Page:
The 2019 Major Projects List is presented in the Appendix of this Report. The Major Projects List includes engineering projects in excess of $50 million and was developed by BIS Oxford Economics in coordination with QMCA and IAQ member input throughout November 2018 to January 2019.


Figures 1 and 2 (overleaf) highlight the current activity and projections for major project work for the period 2018/19 to 2022/23 based on the 2019 Major Projects List, as well as historical data to 2011/12.


Total Major Project activity in the current financial year is expected to reach $6.6bn, a slight improvement on the forecast in the 2018 MPP Report. Only $474m of this figure is unfunded.

A setback to major project activity is now expected in 2019/20, with total activity falling to $6.5bn from that forecast last year and funded work sliding to $4.7bn. The completion of several very large road projects is expected to coincide with the completion of a host of renewable energy projects and a deceleration in NBN activity – with not enough new projects coming through to sustain activity at current levels.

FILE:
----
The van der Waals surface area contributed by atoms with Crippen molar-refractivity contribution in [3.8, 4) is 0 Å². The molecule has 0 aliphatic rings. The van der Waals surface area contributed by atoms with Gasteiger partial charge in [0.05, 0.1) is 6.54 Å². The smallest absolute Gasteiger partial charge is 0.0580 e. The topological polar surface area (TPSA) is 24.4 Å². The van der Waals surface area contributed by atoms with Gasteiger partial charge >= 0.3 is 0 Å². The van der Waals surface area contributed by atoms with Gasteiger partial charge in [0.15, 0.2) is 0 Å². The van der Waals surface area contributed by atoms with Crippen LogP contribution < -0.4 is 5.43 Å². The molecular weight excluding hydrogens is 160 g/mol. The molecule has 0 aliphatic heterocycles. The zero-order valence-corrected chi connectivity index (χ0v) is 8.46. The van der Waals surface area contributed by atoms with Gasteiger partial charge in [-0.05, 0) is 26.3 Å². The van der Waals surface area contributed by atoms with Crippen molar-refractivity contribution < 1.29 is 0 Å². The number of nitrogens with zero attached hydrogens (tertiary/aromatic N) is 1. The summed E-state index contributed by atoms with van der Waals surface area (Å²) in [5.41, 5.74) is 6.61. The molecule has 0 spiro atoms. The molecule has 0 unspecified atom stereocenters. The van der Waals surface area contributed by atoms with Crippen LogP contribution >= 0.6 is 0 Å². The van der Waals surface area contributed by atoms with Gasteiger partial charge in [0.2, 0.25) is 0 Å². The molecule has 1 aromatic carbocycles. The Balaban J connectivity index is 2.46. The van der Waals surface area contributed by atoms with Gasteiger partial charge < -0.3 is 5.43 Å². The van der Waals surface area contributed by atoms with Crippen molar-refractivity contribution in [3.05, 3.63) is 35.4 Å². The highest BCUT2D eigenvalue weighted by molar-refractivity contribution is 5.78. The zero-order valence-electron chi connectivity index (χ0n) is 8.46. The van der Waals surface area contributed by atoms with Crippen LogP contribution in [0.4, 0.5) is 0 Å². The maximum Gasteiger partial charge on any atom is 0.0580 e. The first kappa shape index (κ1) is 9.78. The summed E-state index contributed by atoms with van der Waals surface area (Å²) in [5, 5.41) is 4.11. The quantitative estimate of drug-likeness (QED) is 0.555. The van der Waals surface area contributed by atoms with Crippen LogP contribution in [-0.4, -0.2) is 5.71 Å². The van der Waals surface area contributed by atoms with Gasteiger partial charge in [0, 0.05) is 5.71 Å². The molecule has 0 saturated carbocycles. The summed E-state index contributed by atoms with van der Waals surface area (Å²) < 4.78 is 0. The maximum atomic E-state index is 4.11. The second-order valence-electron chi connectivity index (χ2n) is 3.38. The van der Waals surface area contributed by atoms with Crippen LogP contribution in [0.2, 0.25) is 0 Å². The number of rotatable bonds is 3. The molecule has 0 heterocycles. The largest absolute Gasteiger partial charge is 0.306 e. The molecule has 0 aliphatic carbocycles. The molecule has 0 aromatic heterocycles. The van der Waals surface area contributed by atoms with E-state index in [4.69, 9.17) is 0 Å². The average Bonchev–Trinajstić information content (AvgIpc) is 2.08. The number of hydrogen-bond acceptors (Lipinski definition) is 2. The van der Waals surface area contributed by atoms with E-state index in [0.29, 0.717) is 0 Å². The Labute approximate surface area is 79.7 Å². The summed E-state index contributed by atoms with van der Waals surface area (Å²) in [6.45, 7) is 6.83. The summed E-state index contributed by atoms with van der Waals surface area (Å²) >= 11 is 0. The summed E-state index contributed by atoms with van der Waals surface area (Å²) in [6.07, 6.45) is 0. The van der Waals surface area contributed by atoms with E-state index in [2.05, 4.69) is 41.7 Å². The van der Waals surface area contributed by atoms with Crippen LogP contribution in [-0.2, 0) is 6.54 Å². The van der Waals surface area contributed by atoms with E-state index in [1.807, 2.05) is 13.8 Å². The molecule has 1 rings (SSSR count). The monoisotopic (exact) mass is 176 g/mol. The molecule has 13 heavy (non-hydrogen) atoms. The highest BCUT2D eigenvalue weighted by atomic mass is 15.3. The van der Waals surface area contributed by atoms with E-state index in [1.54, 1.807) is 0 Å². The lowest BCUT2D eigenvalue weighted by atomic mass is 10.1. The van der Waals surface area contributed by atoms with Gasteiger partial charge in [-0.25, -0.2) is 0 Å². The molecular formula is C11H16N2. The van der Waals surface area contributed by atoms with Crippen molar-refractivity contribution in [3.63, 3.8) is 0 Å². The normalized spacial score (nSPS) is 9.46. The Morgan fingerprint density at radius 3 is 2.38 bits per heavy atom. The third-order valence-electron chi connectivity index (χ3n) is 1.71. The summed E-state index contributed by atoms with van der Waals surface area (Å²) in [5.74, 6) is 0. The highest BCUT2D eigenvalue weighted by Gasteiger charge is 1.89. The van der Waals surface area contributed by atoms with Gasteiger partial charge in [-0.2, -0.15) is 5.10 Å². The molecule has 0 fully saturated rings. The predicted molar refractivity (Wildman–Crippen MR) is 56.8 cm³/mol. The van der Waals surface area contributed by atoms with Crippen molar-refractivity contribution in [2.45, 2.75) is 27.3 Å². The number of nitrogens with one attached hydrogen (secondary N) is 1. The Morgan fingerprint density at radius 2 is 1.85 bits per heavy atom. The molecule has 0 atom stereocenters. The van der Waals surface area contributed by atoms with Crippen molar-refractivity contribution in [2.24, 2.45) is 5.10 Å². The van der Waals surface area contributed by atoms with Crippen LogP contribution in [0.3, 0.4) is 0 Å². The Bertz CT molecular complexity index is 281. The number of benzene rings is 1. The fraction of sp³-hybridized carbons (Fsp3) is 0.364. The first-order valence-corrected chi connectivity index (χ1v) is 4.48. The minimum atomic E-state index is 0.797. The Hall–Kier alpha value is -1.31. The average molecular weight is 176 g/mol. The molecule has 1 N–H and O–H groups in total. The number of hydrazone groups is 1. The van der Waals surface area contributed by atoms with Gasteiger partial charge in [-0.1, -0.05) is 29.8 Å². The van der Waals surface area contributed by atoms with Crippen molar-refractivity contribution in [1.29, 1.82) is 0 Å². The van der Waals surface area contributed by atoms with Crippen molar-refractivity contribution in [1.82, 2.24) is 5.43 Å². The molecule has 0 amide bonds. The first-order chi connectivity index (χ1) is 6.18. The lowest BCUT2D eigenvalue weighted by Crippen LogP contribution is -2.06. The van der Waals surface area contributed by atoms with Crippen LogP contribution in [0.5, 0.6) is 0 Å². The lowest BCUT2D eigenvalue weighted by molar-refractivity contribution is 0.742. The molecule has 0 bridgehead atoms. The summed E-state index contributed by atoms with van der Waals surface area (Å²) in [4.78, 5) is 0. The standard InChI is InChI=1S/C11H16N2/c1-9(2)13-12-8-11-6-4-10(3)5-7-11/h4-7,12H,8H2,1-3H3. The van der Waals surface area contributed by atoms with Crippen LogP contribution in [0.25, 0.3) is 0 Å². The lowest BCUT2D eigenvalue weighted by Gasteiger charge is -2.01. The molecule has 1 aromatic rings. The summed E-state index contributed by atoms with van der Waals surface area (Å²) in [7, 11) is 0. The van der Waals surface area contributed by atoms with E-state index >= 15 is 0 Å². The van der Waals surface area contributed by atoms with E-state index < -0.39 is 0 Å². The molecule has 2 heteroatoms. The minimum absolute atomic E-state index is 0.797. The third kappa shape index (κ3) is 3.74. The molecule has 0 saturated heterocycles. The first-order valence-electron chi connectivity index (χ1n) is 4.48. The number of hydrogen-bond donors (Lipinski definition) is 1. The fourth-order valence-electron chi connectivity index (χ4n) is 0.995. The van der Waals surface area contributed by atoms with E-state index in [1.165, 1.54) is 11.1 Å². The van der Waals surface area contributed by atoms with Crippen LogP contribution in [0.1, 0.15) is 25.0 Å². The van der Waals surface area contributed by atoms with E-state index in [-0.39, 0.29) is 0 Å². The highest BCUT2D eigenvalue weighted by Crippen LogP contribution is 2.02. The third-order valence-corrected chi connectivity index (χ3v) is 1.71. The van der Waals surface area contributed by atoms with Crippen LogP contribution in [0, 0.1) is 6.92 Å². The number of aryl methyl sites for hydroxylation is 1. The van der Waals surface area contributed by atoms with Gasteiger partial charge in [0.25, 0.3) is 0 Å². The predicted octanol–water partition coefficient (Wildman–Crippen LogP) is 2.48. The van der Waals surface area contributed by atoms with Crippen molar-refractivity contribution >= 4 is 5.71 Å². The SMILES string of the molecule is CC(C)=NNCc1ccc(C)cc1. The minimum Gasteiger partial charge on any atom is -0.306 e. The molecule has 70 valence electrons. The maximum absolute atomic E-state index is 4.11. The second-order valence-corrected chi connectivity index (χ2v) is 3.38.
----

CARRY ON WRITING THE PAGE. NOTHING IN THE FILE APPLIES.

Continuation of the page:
Rail continues to offer the strongest outlook for growth in major project activity. From just $150m in 2018/19, major project work in rail is expected to balloon to just over $4bn by 2021/22, led by simultaneous work on Cross River Rail, Inland Rail and the European Train Control System, amongst other projects. Over 90% of rail work in the pipeline is funded. Capacity and capability risks for rail remain, however, given the massive wave of rail investment underway nationally.

Some sectors simply do not have enough projects in the pipeline – whether funded or unfunded – to sustain major project work through the next five years. Funded roads major project activity is expected to decline 44% over 2019/20 and fall further in the early 2020s. Non-water utilities activity, comprising mostly electricity and telecommunications work, is also forecast to decline substantially over the same period.

The pick up in work from 2020/21 is founded on a relatively small number of large value projects in south east Queensland such as Brisbane Metro, Cross River Rail and Inland Rail with a sharp drop off in number of projects in the $100-500m range.